Elizabeth Tashjian, Dec. 4, 2002.

Elizabeth Tashjian Vows Dark Forces Will Not Drive Her Nuts

After a social worker found Elizabeth Tashjian, aka "The Nut Lady," comatose on the floor of her Old Lyme home (and Nut Museum) in late May, few believed she would survive. While the 89-year old artist lay in Middlesex Hospital's ICU, court officials appointed a conservator to handle her estate.

Elizabeth Tashjian.

"Three days after, [the conservator] bought a coffin .... and cemetery plot ," Elizabeth told us in early December, still very much alive. Two weeks into the coma, she had a vision of a local museum tearing her self-portrait to shreds. It was the catalyst that helped her claw her way back to consciousness.

But her world had changed. "When I came out of the coma, my first visitor said, 'Did you know your house is for sale?'"

The State was moving swiftly to sell Elizabeth's only financial asset -- her home (and Nut Museum) -- to pay medical expenses and other bills now totaling over $300k. She was moved to the Gladeview Health Care Center in nearby Old Saybrook, a "gulag," as Elizabeth describes the experience.

We finally visited on Dec. 4th, the night before the opening of a exhibition of Elizabeth's art at a nearby college. It was also scant hours before a huge blizzard would plaster the region. Taking one minor detour along the way -- to photograph a statue of P.T. Barnum in Bridgeport -- we arrived as darkness settled around Gladeview's brick edifice.

While one might ponder the challenges for a woman popularly referred to as the "Nut Lady" entering any senior care facility, there's little irony for Elizabeth. From our brief observation, she's fully aware of her plight -- she knows it's serious. She's as quick-witted as ever when it comes to discussing nuts and her media crusade.

Nursing home.

But she senses conspiring forces around her -- such as the Care Center's procession of "heavy cases" though the other bed in her room. She lowers her voice. "I'm an artist, I need light. Yet I don't have the window side. They give that to someone who never wakes up..." She complains of late night floor waxing, and furniture moving in the room above, carefully timed to ruin her sleep and concentration.

Elizabeth was happy to see us, noting that several other fans visited over the weekend after learning of her plight on Roadsideamerica.com. Her mood brightened further when we presented a souvenir coconut head. "Oh, how expressive!"

She excitedly discussed her recent breakthrough in the media. "I was on TV yesterday -- NBC"...

"It has been remarkable, after my initial page on the Web site, it finally broke...before that, they weren't allowing journalists to see me. The New York Times was first to come. Then the Harford Courant, the New Haven Register ..."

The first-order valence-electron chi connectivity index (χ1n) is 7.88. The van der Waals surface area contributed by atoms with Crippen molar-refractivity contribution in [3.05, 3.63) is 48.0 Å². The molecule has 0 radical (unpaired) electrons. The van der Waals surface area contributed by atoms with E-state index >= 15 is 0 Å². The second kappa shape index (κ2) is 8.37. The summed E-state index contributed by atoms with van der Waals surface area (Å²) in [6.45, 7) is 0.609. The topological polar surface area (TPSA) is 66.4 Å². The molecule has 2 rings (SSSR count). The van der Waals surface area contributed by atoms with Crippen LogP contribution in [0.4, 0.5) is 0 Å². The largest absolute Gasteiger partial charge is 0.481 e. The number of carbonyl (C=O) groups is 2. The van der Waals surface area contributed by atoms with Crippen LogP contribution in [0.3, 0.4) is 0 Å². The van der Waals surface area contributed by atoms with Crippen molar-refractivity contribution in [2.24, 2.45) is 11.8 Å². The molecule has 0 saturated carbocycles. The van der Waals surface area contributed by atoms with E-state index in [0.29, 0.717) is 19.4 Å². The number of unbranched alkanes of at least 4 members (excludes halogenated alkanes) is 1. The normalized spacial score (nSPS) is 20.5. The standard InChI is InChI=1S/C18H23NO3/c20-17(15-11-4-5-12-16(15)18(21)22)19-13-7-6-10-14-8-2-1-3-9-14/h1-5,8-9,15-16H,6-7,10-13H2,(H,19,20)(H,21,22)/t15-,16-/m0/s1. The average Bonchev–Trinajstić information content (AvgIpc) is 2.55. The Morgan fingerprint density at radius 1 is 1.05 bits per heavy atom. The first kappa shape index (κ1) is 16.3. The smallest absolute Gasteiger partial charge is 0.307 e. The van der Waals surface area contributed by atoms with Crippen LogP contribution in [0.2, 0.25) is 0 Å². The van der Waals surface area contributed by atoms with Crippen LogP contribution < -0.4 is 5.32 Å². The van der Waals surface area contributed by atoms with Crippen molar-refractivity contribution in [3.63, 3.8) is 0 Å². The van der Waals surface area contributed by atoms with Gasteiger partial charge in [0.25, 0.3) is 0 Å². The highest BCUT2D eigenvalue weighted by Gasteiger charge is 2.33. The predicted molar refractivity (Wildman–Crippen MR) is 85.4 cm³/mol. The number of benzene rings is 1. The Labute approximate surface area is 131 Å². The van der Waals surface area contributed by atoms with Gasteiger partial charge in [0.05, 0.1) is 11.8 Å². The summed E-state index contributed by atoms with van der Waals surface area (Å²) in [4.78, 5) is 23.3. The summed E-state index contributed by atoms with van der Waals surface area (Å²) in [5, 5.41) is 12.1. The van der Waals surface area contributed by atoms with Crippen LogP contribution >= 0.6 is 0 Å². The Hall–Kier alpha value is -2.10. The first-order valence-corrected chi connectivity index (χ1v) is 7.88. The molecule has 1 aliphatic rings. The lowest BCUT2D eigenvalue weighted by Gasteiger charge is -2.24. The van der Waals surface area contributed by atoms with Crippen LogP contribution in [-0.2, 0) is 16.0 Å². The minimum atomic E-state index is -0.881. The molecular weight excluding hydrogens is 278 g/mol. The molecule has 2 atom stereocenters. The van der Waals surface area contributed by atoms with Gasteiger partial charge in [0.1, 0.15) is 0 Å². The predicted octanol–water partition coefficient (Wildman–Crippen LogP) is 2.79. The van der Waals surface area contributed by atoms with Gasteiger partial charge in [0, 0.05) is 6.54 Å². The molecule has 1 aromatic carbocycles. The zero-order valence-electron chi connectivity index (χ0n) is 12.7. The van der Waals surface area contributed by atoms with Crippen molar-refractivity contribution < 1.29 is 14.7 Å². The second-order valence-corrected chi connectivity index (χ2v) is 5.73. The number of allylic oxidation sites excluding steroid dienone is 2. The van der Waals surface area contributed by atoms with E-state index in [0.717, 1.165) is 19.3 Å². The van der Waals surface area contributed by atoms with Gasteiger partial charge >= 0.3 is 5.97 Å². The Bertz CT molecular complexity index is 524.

She also spoke of all the assistance she'd received from Chris Steiner, an art history professor at Connecticut College. He found out about her plight, and offered to help preserve her artwork and papers.

Display at Elizabeth's exhibit.

During the summer, Steiner was granted a three hour window to enter the Nut Museum on a desperate salvage mission. His assistant and he photographed everything (for future reconstruction), then bagged nut items and personal files. "He worked devilishly fast," Elizabeth said. "He even took the rug."

Steiner and a few of his students have put together an exhibition at the college of Elizabeth's nut art and artifacts. Ironically, the only major piece not recaptured is the self-portrait that brought Elizabeth back to life. Apparently some potential house buyer(s) consider that part of the package.

Elizabeth is firm in her conviction that Truth will triumph in the end. She is ready to do battle in court, in a probate hearing where the fate of her house will be decided. She spoke of other legal action in the works, and recounted one appearance where she entered the courtroom, and announced "Here comes the cheese!" Then she pushed her walker aside and sat down.

"They were amazed," Elizabeth said. "I negate everything they have said, because it is based on the false assumption that I lack sanity."

It was good seeing Elizabeth after so long. We said our goodbyes, and promised her we'd stop in to see the exhibit in New London. Prof. Steiner was kind enough to show us around. It's open to the public in the college library.

The big blizzard arrived, forcing a postponement of the show's reception until Monday. Steiner joked "We would have had to send a nut carriage drawn by huskies to get Elizabeth to New London!"

"Evolution of the Nut: The Art of Elizabeth Tashjian at Connecticut College" opens with a reception at the college's Shain Library Monday Dec. 8th from 5-6:30

[12/01/2002]
Status:
Gone

June 28, 2017

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